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Temperatures in the workplace – how hot is too hot?

By June 26, 2023Employment

The UK has recently been basking in very high temperatures. Whilst many enjoy the hot weather, there is no doubt that it makes working and commuting more difficult.

The Health and Safety Executive (HSE) has called upon employers during periods of extremely hot weather.

At present, whilst there is a limit on the minimum acceptable temperature, there is no limit on the maximum temperature. The Workplace (Health, Safety and Welfare) Regulations 1992 (SI 1992/3004) require employers to ensure that temperatures in all workplaces inside buildings are ‘reasonable’. This can be difficult for employers to gauge as there can be many factors influencing the temperature such as weather, location, equipment and the type of work being carried out.

During 2022, 38 MPs signed an early day motion requesting that the government impose a maximum acceptable temperature in the workplace. The government, however, has provided no indication that it intends to introduce such legislation.

Heat is classified as a hazard. Hazards, including extreme heat caused by heatwaves, must be considered by employers when assessing health and safety risks to their workers. Therefore, despite there being no legal limit for the maximum acceptable temperature in the workplace, the HSE is calling upon employers to protect workers from extreme heat.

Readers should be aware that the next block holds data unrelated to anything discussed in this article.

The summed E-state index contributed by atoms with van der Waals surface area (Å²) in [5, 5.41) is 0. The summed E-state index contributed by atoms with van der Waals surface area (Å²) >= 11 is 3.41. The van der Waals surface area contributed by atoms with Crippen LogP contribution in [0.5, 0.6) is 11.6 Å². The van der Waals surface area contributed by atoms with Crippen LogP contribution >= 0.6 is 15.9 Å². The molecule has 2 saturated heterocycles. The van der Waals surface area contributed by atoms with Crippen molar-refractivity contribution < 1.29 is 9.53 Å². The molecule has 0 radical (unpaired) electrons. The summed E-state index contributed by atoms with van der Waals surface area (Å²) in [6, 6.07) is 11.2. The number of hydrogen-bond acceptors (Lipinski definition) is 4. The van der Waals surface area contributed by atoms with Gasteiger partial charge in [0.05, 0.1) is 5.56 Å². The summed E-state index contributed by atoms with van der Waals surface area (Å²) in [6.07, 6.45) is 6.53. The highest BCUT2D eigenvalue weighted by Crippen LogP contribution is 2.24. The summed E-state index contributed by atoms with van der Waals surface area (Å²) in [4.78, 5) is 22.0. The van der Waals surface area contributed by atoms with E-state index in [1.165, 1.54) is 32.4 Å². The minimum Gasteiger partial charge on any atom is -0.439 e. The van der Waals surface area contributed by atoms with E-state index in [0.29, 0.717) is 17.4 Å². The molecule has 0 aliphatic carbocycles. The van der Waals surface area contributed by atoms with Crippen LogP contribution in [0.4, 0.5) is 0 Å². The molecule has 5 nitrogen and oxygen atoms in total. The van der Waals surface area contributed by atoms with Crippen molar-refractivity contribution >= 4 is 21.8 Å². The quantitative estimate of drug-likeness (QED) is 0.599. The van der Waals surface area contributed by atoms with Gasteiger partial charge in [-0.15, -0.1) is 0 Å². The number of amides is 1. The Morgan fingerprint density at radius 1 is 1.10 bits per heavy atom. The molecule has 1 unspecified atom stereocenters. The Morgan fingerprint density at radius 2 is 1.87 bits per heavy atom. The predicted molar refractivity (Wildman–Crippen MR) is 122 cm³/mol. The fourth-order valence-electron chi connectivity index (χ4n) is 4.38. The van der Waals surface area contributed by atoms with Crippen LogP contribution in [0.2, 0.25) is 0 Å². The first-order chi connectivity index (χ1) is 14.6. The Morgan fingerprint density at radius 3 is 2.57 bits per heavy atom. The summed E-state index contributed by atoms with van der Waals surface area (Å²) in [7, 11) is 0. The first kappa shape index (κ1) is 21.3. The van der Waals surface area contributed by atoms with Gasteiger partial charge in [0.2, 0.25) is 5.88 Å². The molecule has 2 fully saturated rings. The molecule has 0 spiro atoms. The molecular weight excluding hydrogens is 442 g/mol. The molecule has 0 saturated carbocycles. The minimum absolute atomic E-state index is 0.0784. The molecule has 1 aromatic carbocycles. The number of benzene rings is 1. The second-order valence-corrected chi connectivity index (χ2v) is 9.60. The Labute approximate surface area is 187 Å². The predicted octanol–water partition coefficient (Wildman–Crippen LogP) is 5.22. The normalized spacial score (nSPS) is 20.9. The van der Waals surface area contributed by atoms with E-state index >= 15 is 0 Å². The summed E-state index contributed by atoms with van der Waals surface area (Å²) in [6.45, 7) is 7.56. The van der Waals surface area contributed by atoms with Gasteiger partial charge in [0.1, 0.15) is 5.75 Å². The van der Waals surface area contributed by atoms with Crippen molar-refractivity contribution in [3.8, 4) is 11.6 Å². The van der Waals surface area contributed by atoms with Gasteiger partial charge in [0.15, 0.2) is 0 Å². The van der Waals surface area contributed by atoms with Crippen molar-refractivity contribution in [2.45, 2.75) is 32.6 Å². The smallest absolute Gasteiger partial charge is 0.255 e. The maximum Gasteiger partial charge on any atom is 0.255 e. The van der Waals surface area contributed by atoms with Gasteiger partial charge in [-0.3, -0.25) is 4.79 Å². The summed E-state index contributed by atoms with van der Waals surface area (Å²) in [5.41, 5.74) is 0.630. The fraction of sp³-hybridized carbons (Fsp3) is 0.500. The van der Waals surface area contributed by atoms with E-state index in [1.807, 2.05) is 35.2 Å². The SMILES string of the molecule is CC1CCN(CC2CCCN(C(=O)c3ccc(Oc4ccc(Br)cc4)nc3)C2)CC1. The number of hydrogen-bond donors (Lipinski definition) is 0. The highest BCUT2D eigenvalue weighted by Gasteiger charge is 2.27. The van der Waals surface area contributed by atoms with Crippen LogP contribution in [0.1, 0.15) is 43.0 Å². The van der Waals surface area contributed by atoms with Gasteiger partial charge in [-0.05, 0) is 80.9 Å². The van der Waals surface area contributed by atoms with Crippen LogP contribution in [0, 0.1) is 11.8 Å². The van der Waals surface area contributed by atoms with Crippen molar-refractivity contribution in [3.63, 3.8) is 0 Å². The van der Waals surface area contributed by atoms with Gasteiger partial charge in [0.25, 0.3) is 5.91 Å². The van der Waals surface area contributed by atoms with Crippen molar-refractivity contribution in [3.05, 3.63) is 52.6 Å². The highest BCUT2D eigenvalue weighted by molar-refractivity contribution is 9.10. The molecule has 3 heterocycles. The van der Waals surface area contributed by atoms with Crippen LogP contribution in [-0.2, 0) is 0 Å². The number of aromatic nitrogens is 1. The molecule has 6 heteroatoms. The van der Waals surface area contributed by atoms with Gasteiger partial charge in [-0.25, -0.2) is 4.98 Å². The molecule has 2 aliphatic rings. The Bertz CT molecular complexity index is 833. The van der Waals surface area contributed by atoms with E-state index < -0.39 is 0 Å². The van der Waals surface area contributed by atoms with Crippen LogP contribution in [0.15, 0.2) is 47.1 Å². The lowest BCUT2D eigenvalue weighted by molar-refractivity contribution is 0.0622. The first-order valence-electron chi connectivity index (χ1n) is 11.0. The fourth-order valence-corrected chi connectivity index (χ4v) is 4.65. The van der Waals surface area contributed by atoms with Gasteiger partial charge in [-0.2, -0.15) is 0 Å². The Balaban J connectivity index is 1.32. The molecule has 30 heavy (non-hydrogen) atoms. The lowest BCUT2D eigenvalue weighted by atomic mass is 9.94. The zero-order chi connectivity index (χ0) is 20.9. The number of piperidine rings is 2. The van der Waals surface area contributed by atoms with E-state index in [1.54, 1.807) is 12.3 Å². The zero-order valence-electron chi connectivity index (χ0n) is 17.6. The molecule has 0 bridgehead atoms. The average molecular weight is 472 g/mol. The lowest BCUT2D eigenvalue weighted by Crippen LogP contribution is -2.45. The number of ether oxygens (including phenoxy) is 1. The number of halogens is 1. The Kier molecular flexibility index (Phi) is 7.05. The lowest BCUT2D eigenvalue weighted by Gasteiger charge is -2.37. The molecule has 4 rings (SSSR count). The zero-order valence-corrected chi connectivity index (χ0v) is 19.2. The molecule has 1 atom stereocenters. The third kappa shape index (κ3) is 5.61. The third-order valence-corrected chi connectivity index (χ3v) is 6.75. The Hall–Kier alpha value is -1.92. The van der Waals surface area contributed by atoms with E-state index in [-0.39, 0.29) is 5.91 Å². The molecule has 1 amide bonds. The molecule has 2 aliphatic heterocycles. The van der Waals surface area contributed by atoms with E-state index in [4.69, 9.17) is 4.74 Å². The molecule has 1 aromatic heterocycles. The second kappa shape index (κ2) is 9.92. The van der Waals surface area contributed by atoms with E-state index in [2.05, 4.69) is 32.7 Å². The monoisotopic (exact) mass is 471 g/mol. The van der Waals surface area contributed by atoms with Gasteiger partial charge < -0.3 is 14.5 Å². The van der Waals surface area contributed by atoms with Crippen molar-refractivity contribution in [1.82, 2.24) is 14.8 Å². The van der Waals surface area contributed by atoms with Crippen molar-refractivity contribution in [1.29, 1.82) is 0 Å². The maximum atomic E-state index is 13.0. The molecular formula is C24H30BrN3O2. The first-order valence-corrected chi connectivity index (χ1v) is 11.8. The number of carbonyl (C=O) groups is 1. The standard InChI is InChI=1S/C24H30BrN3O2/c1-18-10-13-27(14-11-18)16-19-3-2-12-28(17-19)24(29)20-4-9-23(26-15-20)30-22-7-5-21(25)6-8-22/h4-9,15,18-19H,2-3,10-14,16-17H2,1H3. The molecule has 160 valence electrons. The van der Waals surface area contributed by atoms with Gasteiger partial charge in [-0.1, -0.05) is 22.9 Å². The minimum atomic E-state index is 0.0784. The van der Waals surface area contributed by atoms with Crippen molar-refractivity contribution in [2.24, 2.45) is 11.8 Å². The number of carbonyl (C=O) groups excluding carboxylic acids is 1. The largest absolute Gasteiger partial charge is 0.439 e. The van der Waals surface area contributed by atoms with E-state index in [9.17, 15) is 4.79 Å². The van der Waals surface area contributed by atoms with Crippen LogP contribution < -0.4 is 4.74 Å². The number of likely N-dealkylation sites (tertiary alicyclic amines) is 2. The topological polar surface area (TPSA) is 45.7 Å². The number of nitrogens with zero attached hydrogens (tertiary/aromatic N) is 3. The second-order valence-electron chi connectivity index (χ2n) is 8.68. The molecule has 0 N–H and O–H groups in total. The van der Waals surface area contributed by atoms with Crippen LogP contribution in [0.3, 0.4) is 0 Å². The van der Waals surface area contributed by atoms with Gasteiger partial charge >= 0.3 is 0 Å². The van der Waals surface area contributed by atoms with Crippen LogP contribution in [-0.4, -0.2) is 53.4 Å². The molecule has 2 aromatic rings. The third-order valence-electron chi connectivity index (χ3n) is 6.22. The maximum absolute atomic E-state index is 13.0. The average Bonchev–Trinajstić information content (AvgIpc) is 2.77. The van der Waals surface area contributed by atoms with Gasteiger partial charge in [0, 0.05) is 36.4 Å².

The HSE promotes a number of simple and affordable measures that employers can take to help keep the workplace at a ‘reasonable’ temperature. These include altering working patterns so workers can work at cooler times of the day, relaxing dress codes, providing free access to drinking water and sharing information about the symptoms of heat stress and what to do if someone is affected. The HSE also advises placing workstations away from direct sunlight and heat sources, insulating hot pipes and machinery, and providing weather-appropriate personal protective equipment.

When assessing the impact of heat on workers, it is important to consider any workers who may fall into a vulnerable category, such as pregnant workers. They may need additional measures in place or even suspension on health and safety grounds until the heatwave passes and it is safe for them to return to work.

If you require any assistance or want to discuss any specific concerns regarding managing heat in the workplace, please do not hesitate to contact a member of the employment team at

You can find more of the latest legal updates here.

Gemma Wilson

Author Gemma Wilson

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